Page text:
A group opposed to a proposed merger between utility giant Avangrid and the Public Service Company of New Mexico released a report on Thursday alleging that Avangrid has a history of poor customer service, including errors in billing, and high rates.
State regulators previously rejected PNM’s application to merge with Avangrid, but that decision was appealed to the New Mexico Supreme Court. The high court is scheduled to hear arguments in the case next week, which is scheduled for 9 am Sept. 15 in Santa Fe.
The detailed report opponents released includes timelines of actions Avangrid or its parent company, the Spain-based Iberdrola, have taken that the opponents say harmed rate payers in the various utilities that the companies own.
“If Avangrid were to enter the state, New Mexican ratepayers might find themselves echoing a mother in a modest apartment in the U.K. when she complained to a local news reporter in February 2023 after moving into an Iberdrola/Scottish Power controlled unit: ‘No one told us it was actually going to be four or even five times what we had been paying before for almost exactly the same house,'” the report concludes.
Avangrid Renewables, which is cited in the report as trying to charge Massachusetts utilities more than previously agreed to for wind power, is already operating in New Mexico where it owns two wind farms.
Meanwhile, Avangrid signed an agreement earlier this year with Navajo Tribal Utility Authority to explore options for building up to one gigawatt of clean energy sources that can help bring electricity to areas of Navajo Nation that currently lack the infrastructure.
The report documents incidents that occurred either in Europe or New England in its timeline.
That timeline starts in January 2020 when Maine regulators fined Avangrid and its subsidiary, Central Maine Power, nearly $10 million for poor customer service, billing issues and management failures related to the rollout of a new billing system. During that rollout, tens of thousands of customers received inaccurate or late bills, the report states. Ultimately, the utility also issued $300,000 in refunds to customers.
The report also cites the Connecticut attorney general who filed a brief this year in opposition to Avangrid rate increases. His brief criticized the utility for requesting that ratepayers fund things like pet sitting services for Avangrid employees.
The Connecticut Examiner reported that pet sitting was part of the company’s caregiver program, which includes backup care for adult or child dependents as well as pet sitting services like dog walking. Many of the employees already work a hybrid schedule that allows them to work from home part of the time.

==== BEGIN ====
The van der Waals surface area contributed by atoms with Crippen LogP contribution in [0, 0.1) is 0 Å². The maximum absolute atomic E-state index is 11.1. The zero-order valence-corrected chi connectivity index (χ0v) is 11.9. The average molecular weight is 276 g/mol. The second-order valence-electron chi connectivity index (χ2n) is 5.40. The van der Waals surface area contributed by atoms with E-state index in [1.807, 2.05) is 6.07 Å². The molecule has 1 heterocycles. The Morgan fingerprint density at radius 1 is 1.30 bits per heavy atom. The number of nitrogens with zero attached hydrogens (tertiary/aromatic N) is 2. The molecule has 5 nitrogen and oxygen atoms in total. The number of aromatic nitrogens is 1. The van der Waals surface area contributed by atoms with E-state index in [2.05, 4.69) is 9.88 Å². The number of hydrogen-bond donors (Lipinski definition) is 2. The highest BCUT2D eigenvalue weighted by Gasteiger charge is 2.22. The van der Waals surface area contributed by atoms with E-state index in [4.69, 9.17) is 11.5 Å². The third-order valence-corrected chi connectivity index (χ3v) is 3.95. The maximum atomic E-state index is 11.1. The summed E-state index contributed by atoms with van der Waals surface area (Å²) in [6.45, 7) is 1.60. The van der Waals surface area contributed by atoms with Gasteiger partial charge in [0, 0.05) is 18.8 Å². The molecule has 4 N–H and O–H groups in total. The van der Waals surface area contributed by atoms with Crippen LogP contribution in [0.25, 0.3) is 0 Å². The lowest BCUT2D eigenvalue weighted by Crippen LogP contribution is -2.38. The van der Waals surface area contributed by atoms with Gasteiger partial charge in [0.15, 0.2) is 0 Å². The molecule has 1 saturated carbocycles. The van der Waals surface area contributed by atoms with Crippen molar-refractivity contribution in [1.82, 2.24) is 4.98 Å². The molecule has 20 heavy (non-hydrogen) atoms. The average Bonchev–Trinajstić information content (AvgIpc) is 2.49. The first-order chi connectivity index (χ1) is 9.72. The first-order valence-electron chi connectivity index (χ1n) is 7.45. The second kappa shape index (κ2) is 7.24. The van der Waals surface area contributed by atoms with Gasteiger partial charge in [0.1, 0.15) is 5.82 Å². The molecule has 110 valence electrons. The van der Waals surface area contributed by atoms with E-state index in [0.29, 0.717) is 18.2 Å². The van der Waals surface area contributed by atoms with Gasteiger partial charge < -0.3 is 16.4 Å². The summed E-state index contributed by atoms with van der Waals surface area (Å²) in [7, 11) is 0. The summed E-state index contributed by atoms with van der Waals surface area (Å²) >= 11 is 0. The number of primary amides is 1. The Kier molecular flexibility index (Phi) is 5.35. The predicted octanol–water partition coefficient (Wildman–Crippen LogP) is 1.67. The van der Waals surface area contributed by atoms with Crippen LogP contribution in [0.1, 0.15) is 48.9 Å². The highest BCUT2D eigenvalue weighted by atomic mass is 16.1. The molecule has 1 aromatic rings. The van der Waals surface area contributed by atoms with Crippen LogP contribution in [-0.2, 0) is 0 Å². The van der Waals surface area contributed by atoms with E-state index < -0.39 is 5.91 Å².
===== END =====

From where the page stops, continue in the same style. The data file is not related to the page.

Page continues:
Additionally, the report alleges that Avangrid, or its parent company Iberdrola, engages in aggressive behavior to collect unpaid bills. Opponents cite incidents where Scottish Power, an Iberdrola subsidiary, allegedly harassed people for unpaid bills despite those people not being Scottish Power customers. This was reported in 2020 by news organizations like The Guardian. According to the news reports, this was in part done because of misnumbered meters that indicated those customers were Scottish Power customers.
The Avangrid opponents further state that the company fights against renewable energy that it sees as competition. One example given in the new report is that Avangrid tried to “force unprecedented, costly upgrades on solar providers” in Maine.
“The timing of the issuance of this report is no accident,” Joanie Griffin, a spokesperson for Avangrid, said in an emailed statement.
She further highlighted that the majority of parties that intervened in the merger case now support it.
Nearly two dozen organizations including environmental and consumer advocacy groups intervened in the case. That means they were able to provide expert testimony and arguments for or against the merger. Only one of those groups still opposes it.
“Rather than using false facts to smear reputations, parties to the appeal should simply let the Supreme Court do its job and head arguments and rule on the merits,” Griffin said.
She said Avangrid disagrees with the conclusions the opponents drew in the report and argued that many of the sources referenced provide false or misleading information.
Should the merger ultimately occur, it will not necessarily mean bills will increase.
Rate increases must be approved by state regulators. PNM is currently seeking a rate increase.
But, in 2022 alone, the opponents say utilities owned by Avangrid requested a total of $690 million in rate increases, many of which were opposed by state leaders including the governors of Maine and New York.